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Friday, November 14, 2014

God and the Greeks

Although the Hebrews introduced YHWH and His message to the world, it has often been overlooked that it was the Greeks who made Him and His message accessible to the rest of the world. Moreover, the Greek people's introduction to the story of YHWH does not begin in the New Testament. On the contrary, it is an integral part of the story told in the Old Testament.

It has been widely recognized by Biblical scholars that the highly symbolic prophecies recorded in the book of Daniel contain extensive references to the Greek people and their rulers, empire and influence on the rest of the world. In his famous interpretation of King Nebuchadnezzar's dream of the great image, Daniel informed the king that the statue represented four successive kingdoms. (Daniel 2) It has generally been understood that the third kingdom of brass which would "bear rule over all the earth" represented the Greeks. (Daniel 2:39) Later, Daniel also had a vision of four beasts that were said to correspond to the four successive empires portrayed in the king's dream. (Daniel 7) Notice that the third kingdom is described as being "like a leopard, which had upon the back of it four wings of a fowl; the beast had also four heads; and dominion was given to it." (Daniel 7:6)

Then in the eighth chapter of the book of Daniel, we are given a more extensive treatment of the prophecies relative to the Greeks. The chapter begins with a portrayal of Alexander the Great's (the he goat) victory over the Medo-Persian Empire (the ram with two horns). (Daniel 8:1-7) Continuing, we read: "Therefore the he goat waxed very great: and when he was strong, the great horn was broken (Alexander died at the height of his power); and for it came up four notable ones toward the four winds of heaven (his empire was divided among his generals)." (verse 8) The meaning of this symbolism is confirmed later in the same chapter when the angel Gabriel tells Daniel: "The ram which thou sawest having two horns are the kings of Media and Persia. And the rough goat is the king of Grecia: and the great horn that is between his eyes is the first king. Now that being broken, whereas four stood up for it, four kingdoms shall stand up out of the nation, but not in his power." (verses 20-22)

After Alexander's death, history tells us that his generals (Cassander, Lysimachus, Antigonus, Seleucus, Ptolemy, etc.) fought for control of his realm. Ptolemy founded the Ptolemaic dynasty of pharaohs that ruled over Egypt until Roman times. Likewise, Seleucus founded the Seleucid dynasty of kings that ruled over Syria during the same period. In the eleventh chapter of Daniel, these are referred to as the kings of north (Ptolemies) and south (Seleucids). In fact, after a brief summary of the fall of Persia and rise of Greece (Daniel 11:1-4), the remainder of the chapter is devoted to the rivalry that existed between the kings of the north and south for hegemony in that part of the world. (verses 5-45)

Before leaving the book of Daniel, it is also interesting to note that the story of the Seleucid King Antiochus Epiphanes is told in some detail. Prominent among these details was his antipathy for the holy covenant (Daniel 11:28), collusion with Jewish collaborators (verse 30) and pollution of the sanctuary (Temple) with the "abomination that maketh desolate." (verse 31)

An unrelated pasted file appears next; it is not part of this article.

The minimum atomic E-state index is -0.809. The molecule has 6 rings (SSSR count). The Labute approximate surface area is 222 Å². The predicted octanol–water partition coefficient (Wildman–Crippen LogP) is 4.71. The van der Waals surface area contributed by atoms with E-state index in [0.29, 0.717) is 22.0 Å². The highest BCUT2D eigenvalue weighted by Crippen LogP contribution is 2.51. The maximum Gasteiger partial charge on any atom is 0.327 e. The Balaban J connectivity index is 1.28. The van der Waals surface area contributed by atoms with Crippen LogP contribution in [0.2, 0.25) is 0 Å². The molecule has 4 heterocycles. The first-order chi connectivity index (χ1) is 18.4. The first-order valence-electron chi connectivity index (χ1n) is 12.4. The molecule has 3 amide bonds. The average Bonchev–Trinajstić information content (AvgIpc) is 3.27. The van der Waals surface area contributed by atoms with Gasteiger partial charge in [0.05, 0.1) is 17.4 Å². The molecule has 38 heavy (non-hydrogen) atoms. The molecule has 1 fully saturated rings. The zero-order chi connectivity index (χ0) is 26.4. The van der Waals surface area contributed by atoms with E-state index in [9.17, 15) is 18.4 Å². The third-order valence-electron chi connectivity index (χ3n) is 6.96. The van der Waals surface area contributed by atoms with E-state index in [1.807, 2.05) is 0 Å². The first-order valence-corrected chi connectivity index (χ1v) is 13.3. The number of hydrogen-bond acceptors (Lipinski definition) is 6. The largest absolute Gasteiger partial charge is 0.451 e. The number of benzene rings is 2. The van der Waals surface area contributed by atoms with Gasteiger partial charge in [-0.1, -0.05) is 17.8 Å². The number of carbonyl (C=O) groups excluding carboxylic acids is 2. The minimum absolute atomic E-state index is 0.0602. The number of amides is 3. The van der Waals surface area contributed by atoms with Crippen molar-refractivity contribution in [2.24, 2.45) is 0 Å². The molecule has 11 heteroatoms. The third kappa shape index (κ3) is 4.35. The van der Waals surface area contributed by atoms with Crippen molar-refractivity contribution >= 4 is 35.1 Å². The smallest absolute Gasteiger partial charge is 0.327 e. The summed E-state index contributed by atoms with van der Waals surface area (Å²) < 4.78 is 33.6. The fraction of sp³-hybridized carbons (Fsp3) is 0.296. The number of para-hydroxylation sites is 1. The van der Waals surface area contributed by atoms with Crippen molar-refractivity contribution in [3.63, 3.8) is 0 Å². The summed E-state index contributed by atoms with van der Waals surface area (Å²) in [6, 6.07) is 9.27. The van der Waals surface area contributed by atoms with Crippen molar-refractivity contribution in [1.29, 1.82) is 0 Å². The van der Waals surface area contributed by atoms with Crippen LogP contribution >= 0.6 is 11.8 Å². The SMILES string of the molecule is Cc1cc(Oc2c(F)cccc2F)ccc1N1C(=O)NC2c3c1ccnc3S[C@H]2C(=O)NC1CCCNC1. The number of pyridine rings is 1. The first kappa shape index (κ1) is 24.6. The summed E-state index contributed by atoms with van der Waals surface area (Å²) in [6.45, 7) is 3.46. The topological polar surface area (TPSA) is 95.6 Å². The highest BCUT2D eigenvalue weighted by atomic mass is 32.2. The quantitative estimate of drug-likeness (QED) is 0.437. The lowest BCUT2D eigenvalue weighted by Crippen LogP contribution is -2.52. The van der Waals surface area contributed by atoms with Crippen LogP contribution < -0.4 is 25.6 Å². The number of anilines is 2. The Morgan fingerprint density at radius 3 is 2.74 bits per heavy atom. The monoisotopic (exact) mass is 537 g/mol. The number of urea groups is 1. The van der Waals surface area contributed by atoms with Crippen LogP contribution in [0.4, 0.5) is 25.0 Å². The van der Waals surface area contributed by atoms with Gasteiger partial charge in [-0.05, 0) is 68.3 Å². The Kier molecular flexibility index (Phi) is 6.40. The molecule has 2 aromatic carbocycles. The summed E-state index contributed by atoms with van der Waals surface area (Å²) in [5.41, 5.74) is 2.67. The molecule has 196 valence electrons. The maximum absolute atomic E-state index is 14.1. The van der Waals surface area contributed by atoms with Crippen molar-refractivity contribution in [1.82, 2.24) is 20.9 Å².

The story of how the Maccabees defeated Antiochus, cleansed the Temple, reasserted Jewish independence and instituted the Feast of the Dedication (Hanukkah) is told in the non canonical books of I and II Maccabees. Nevertheless, the period of Greek dominance over the Holy Land by both the Ptolemaic and Seleucid Greeks had a profound effect upon Jewish religious and political thought. Indeed, the Jewish state that the Romans later conquered had been thoroughly Hellenized. Hence, Jesus Christ was born into a very Greek world (Greek was the language of the intellectual elite).

One of the most powerful influences of Greek culture came in the arena of religion. The concept of an immortal soul within the Jewish and Christian traditions originated in Greek philosophy. Likewise, the association of Hades (or Hell) with the Underworld and the realm of the dead was a thoroughly Greek concept.

The author of the book of Acts informs us that the Apostle Paul spent a great deal of time among the Greeks during his missionary journeys. We are told that he visited the Greek cities of Neapolis, Philippi, Amphipolis, Apollonia, Thessalonica, Berea, Athens and Corinth. (Acts 16 and 17) And take a second look at that list - Notice that many of his epistles were directed to Greek audiences. Finally, we must not forget that the New Testament was written and preserved in the Greek language - not Hebrew!

In this connection, I think that the archeological dig at the large tomb near Amphipolis should be of great interest to Christians all over the world. The tomb dates from the time of Alexander and is the largest, most elaborate and most expensive edifice of its kind to ever have been discovered in Greece. What if the tomb contains the remains of Alexander the Great (a man mentioned in the Judeo-Christian Scriptures)? And what does it say about God that he used a homosexual man to accomplish "His" will (or one who was at least bi-sexual)? Much has been made about God's connection to the Hebrews, but we should all stop for just a moment to consider what a profound role the Greeks have played in God's plans for (and message to) humanity.

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